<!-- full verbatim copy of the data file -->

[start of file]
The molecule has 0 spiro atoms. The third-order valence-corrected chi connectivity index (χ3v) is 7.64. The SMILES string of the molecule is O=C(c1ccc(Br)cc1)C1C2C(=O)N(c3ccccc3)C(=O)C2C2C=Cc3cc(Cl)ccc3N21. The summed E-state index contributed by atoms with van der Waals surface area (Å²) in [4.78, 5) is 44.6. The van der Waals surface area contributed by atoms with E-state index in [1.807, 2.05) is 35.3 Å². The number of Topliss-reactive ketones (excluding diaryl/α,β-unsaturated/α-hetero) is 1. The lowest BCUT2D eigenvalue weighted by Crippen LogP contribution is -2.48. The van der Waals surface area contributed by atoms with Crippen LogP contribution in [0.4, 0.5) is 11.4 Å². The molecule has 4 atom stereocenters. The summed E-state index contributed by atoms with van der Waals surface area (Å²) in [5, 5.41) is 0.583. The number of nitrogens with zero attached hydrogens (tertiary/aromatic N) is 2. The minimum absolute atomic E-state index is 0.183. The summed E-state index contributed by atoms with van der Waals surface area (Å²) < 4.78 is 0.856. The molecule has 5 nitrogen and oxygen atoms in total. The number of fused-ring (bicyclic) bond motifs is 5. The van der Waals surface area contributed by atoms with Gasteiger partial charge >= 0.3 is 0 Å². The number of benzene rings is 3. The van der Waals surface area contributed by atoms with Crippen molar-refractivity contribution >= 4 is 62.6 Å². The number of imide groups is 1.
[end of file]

The molecule has 0 spiro atoms. The third-order valence-corrected chi connectivity index (χ3v) is 7.64. The SMILES string of the molecule is O=C(c1ccc(Br)cc1)C1C2C(=O)N(c3ccccc3)C(=O)C2C2C=Cc3cc(Cl)ccc3N21. The summed E-state index contributed by atoms with van der Waals surface area (Å²) in [4.78, 5) is 44.6. The van der Waals surface area contributed by atoms with E-state index in [1.807, 2.05) is 35.3 Å². The number of Topliss-reactive ketones (excluding diaryl/α,β-unsaturated/α-hetero) is 1. The lowest BCUT2D eigenvalue weighted by Crippen LogP contribution is -2.48. The van der Waals surface area contributed by atoms with Crippen LogP contribution in [0.4, 0.5) is 11.4 Å². The molecule has 4 atom stereocenters. The summed E-state index contributed by atoms with van der Waals surface area (Å²) in [5, 5.41) is 0.583. The number of nitrogens with zero attached hydrogens (tertiary/aromatic N) is 2. The minimum absolute atomic E-state index is 0.183. The summed E-state index contributed by atoms with van der Waals surface area (Å²) < 4.78 is 0.856. The molecule has 5 nitrogen and oxygen atoms in total. The number of fused-ring (bicyclic) bond motifs is 5. The van der Waals surface area contributed by atoms with Gasteiger partial charge >= 0.3 is 0 Å². The number of benzene rings is 3. The van der Waals surface area contributed by atoms with Crippen molar-refractivity contribution >= 4 is 62.6 Å². The number of imide groups is 1.